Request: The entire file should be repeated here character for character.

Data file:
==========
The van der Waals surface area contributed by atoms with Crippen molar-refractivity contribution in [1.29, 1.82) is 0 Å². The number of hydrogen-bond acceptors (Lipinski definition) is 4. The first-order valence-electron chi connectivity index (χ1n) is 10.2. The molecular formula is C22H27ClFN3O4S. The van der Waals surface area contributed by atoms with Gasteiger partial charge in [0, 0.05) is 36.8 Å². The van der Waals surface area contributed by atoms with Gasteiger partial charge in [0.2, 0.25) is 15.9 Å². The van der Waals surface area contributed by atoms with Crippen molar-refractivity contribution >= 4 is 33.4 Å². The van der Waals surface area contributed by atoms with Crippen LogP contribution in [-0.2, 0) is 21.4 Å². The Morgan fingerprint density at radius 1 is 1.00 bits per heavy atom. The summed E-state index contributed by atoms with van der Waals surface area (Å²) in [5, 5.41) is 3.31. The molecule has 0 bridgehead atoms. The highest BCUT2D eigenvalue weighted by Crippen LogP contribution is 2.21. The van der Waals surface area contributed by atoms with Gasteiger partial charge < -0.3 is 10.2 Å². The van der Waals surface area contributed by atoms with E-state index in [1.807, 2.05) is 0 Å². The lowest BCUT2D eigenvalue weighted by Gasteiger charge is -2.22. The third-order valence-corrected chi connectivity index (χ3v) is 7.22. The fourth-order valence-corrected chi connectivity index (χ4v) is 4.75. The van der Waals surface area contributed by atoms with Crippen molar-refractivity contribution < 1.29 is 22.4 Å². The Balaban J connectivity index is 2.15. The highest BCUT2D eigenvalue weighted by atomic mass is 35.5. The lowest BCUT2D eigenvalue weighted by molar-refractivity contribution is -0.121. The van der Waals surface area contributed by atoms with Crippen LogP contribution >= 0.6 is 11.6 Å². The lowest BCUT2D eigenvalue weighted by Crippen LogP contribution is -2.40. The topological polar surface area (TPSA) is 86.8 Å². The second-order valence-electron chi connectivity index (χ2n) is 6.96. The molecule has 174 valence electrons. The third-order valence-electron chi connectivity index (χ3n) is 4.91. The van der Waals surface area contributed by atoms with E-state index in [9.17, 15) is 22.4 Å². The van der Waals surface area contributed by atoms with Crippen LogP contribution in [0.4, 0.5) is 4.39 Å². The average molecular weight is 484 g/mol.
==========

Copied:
The van der Waals surface area contributed by atoms with Crippen molar-refractivity contribution in [1.29, 1.82) is 0 Å². The number of hydrogen-bond acceptors (Lipinski definition) is 4. The first-order valence-electron chi connectivity index (χ1n) is 10.2. The molecular formula is C22H27ClFN3O4S. The van der Waals surface area contributed by atoms with Gasteiger partial charge in [0, 0.05) is 36.8 Å². The van der Waals surface area contributed by atoms with Gasteiger partial charge in [0.2, 0.25) is 15.9 Å². The van der Waals surface area contributed by atoms with Crippen molar-refractivity contribution >= 4 is 33.4 Å². The van der Waals surface area contributed by atoms with Crippen LogP contribution in [-0.2, 0) is 21.4 Å². The Morgan fingerprint density at radius 1 is 1.00 bits per heavy atom. The summed E-state index contributed by atoms with van der Waals surface area (Å²) in [5, 5.41) is 3.31. The molecule has 0 bridgehead atoms. The highest BCUT2D eigenvalue weighted by Crippen LogP contribution is 2.21. The van der Waals surface area contributed by atoms with Gasteiger partial charge < -0.3 is 10.2 Å². The van der Waals surface area contributed by atoms with E-state index in [1.807, 2.05) is 0 Å². The lowest BCUT2D eigenvalue weighted by Gasteiger charge is -2.22. The third-order valence-corrected chi connectivity index (χ3v) is 7.22. The fourth-order valence-corrected chi connectivity index (χ4v) is 4.75. The van der Waals surface area contributed by atoms with Crippen molar-refractivity contribution < 1.29 is 22.4 Å². The Balaban J connectivity index is 2.15. The highest BCUT2D eigenvalue weighted by atomic mass is 35.5. The lowest BCUT2D eigenvalue weighted by molar-refractivity contribution is -0.121. The van der Waals surface area contributed by atoms with Crippen LogP contribution >= 0.6 is 11.6 Å². The lowest BCUT2D eigenvalue weighted by Crippen LogP contribution is -2.40. The topological polar surface area (TPSA) is 86.8 Å². The second-order valence-electron chi connectivity index (χ2n) is 6.96. The molecule has 174 valence electrons. The third-order valence-electron chi connectivity index (χ3n) is 4.91. The van der Waals surface area contributed by atoms with E-state index in [9.17, 15) is 22.4 Å². The van der Waals surface area contributed by atoms with Crippen LogP contribution in [0.4, 0.5) is 4.39 Å². The average molecular weight is 484 g/mol.